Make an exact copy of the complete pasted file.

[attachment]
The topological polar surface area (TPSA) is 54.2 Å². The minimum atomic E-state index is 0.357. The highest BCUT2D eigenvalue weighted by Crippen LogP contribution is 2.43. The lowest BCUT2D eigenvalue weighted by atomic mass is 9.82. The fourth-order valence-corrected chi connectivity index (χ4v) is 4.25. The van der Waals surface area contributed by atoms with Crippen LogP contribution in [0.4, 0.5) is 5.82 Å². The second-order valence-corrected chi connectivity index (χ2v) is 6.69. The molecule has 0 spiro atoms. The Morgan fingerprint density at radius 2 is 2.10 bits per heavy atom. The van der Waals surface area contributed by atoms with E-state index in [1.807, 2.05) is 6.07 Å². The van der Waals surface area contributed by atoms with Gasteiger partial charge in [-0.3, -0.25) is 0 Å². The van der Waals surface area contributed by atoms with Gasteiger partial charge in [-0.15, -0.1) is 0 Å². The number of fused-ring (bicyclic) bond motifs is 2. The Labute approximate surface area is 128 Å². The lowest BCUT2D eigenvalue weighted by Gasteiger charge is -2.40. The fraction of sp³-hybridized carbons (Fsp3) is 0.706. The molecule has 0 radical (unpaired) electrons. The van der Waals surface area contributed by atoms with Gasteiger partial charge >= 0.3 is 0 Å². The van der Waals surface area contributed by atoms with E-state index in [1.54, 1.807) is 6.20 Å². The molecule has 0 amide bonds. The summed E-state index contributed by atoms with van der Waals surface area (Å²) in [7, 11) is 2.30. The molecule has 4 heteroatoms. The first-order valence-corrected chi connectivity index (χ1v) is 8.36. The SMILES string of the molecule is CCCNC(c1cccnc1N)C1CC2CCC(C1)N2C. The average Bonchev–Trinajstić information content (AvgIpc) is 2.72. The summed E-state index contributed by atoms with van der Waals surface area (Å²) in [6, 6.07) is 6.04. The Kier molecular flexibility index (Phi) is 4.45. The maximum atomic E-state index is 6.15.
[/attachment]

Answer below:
The topological polar surface area (TPSA) is 54.2 Å². The minimum atomic E-state index is 0.357. The highest BCUT2D eigenvalue weighted by Crippen LogP contribution is 2.43. The lowest BCUT2D eigenvalue weighted by atomic mass is 9.82. The fourth-order valence-corrected chi connectivity index (χ4v) is 4.25. The van der Waals surface area contributed by atoms with Crippen LogP contribution in [0.4, 0.5) is 5.82 Å². The second-order valence-corrected chi connectivity index (χ2v) is 6.69. The molecule has 0 spiro atoms. The Morgan fingerprint density at radius 2 is 2.10 bits per heavy atom. The van der Waals surface area contributed by atoms with E-state index in [1.807, 2.05) is 6.07 Å². The van der Waals surface area contributed by atoms with Gasteiger partial charge in [-0.3, -0.25) is 0 Å². The van der Waals surface area contributed by atoms with Gasteiger partial charge in [-0.15, -0.1) is 0 Å². The number of fused-ring (bicyclic) bond motifs is 2. The Labute approximate surface area is 128 Å². The lowest BCUT2D eigenvalue weighted by Gasteiger charge is -2.40. The fraction of sp³-hybridized carbons (Fsp3) is 0.706. The molecule has 0 radical (unpaired) electrons. The van der Waals surface area contributed by atoms with Gasteiger partial charge >= 0.3 is 0 Å². The van der Waals surface area contributed by atoms with E-state index in [1.54, 1.807) is 6.20 Å². The molecule has 0 amide bonds. The summed E-state index contributed by atoms with van der Waals surface area (Å²) in [7, 11) is 2.30. The molecule has 4 heteroatoms. The first-order valence-corrected chi connectivity index (χ1v) is 8.36. The SMILES string of the molecule is CCCNC(c1cccnc1N)C1CC2CCC(C1)N2C. The average Bonchev–Trinajstić information content (AvgIpc) is 2.72. The summed E-state index contributed by atoms with van der Waals surface area (Å²) in [6, 6.07) is 6.04. The Kier molecular flexibility index (Phi) is 4.45. The maximum atomic E-state index is 6.15.